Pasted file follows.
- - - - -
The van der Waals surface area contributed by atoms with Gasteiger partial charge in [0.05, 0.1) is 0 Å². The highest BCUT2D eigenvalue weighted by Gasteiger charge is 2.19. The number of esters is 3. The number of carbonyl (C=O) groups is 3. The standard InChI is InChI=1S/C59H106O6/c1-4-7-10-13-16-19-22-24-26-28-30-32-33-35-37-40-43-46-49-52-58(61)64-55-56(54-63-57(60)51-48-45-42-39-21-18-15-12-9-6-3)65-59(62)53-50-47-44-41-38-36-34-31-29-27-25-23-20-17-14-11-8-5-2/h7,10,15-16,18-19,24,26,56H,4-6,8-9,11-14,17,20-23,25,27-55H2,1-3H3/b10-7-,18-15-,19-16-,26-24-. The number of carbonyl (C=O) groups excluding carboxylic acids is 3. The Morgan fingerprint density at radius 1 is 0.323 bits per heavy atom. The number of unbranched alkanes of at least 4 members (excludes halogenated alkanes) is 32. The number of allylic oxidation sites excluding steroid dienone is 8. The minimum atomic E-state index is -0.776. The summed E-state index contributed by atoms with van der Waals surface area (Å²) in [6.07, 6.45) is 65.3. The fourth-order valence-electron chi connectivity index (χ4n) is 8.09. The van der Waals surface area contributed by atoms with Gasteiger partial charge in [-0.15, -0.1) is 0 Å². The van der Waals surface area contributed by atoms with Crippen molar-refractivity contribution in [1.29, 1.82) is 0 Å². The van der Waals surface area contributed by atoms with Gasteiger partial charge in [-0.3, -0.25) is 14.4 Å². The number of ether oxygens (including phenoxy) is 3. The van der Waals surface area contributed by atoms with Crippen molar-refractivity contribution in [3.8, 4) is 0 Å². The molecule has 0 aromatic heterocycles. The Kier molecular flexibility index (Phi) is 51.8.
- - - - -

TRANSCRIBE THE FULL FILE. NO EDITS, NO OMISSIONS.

The van der Waals surface area contributed by atoms with Gasteiger partial charge in [0.05, 0.1) is 0 Å². The highest BCUT2D eigenvalue weighted by Gasteiger charge is 2.19. The number of esters is 3. The number of carbonyl (C=O) groups is 3. The standard InChI is InChI=1S/C59H106O6/c1-4-7-10-13-16-19-22-24-26-28-30-32-33-35-37-40-43-46-49-52-58(61)64-55-56(54-63-57(60)51-48-45-42-39-21-18-15-12-9-6-3)65-59(62)53-50-47-44-41-38-36-34-31-29-27-25-23-20-17-14-11-8-5-2/h7,10,15-16,18-19,24,26,56H,4-6,8-9,11-14,17,20-23,25,27-55H2,1-3H3/b10-7-,18-15-,19-16-,26-24-. The number of carbonyl (C=O) groups excluding carboxylic acids is 3. The Morgan fingerprint density at radius 1 is 0.323 bits per heavy atom. The number of unbranched alkanes of at least 4 members (excludes halogenated alkanes) is 32. The number of allylic oxidation sites excluding steroid dienone is 8. The minimum atomic E-state index is -0.776. The summed E-state index contributed by atoms with van der Waals surface area (Å²) in [6.07, 6.45) is 65.3. The fourth-order valence-electron chi connectivity index (χ4n) is 8.09. The van der Waals surface area contributed by atoms with Gasteiger partial charge in [-0.15, -0.1) is 0 Å². The van der Waals surface area contributed by atoms with Crippen molar-refractivity contribution in [1.29, 1.82) is 0 Å². The van der Waals surface area contributed by atoms with Gasteiger partial charge in [-0.3, -0.25) is 14.4 Å². The number of ether oxygens (including phenoxy) is 3. The van der Waals surface area contributed by atoms with Crippen molar-refractivity contribution in [3.8, 4) is 0 Å². The molecule has 0 aromatic heterocycles. The Kier molecular flexibility index (Phi) is 51.8.